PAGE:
Concretely, this means that were it possible an energetically perfect and 100% efficient metabolism, its owner would need very little nourishment and would be near immortal and eternal. As, in reality, all metabolisms are full of inefficiencies, their upkeep demands significant and continuous energy expenditure. Once enough energy is available, the organism has no problems forfeiting the energy debt required to keep its vital processes within acceptable homeostatic parameters, or, in other words, to sustain that dynamic balance we call "health." If, however, energy becomes scarce, it is more difficult to pay this debt and the organism is forced to prioritize vital metabolic pathways in detriment of others. These options force the reorganization of the homeostatic equilibrium to a new arrangement, almost certainly inferior to the previous one, and the metabolic and functional substrates of the neglected pathways start causing local and/or systemic dysfunctions recognized as signs and symptoms. In other words, what we call "disease" is nothing but the tangible reflection of the sacrifices made by the organism to prevent the collapse of its metabolism. The greater the inefficiency, the bigger the debt thus, the harder to forfeit it and therefore, the graver the disease. Finally, when the debt becomes unpayable, the cycle is interrupted and life ceases.

A natural conclusion of this rationale is that surviving a challenge depends more on the ability of an organism to collect, mobilize and allocate adequate energy resources, than on the nature or intensity of the challenge itself.


Evolutionary dividends of an immune system

Whether as restriction enzymes in bacteria, antimicrobials in fungi, antibodies in mammals, or coelomocytes in sea urchins, there is no organism devoid of some sort of immunity, no exceptions. This observation indicates that, despite representing a hefty investment of energy, immunity pays high dividends. What then would be the evolutionary benefit of an immune system?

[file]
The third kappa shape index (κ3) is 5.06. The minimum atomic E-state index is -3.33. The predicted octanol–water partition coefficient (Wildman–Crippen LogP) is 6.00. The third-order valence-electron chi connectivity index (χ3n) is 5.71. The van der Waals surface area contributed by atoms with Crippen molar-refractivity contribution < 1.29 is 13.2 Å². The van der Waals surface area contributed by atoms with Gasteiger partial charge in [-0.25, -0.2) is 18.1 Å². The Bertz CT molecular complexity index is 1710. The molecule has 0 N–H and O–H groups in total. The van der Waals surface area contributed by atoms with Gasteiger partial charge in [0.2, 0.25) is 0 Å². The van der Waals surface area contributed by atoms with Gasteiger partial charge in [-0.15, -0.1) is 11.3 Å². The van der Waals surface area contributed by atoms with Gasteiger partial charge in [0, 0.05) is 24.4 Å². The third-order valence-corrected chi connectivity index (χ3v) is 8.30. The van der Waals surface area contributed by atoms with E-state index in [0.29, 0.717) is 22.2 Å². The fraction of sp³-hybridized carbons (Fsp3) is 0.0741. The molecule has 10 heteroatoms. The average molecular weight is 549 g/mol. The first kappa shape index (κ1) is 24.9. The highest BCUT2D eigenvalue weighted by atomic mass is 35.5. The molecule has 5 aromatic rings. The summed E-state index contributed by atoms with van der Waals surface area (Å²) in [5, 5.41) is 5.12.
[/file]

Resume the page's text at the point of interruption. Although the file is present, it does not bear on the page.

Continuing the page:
Briefly, the immune system exists because it is the most economical way an organism can use to guarantee for itself the integrity and monopoly of its energy reserves for its own needs. In other words, its function is to eliminate any element that insists on remaining unresponsive to the organism's homeostatic controls and/or causes unproductive energy expenditure. Thus, bacteria consuming nutrients in the internal environment, toxins hindering the adequate function of an organ, or tumors proliferating in spite of the homeostatic limits are indistinguishable for the immune system. They all represent unproductive energy expenditure, which makes them intolerable and marked for elimination. Only the methods vary.

In conclusion: wherever the control of energy reigns as supreme indicator of evolutionary success, having an efficient immune system represents an invaluable advantage.


Health, disease and treatment from the thermodynamic perspective

The particularities of the thermodynamic rationale are better appreciated when contrasted with what we shall call the "hygienic perspective": a different approach on the relationship between organisms with an anthropocentric bias, that tends to consider harmful the presence of microorganisms. For example, if we analyze the definition of parasitism proposed by Markell, it states that "parasitism is an intimate and prolonged relationship in which an organism, the host, is harmed to a certain degree by the activities of another organism, the parasite"(3). Note that the very definition of parasite involves damage to the host. It is an absolute definition, with no room for debate or attenuating factors.

In the thermodynamic approach, exactly as postulated in Hess' law, the number and nature of the organisms involved is totally irrelevant, and only thing that matters is the final balance of energy (or Gibbs' free energy). Since this approach allows flow in either direction, concepts become relative.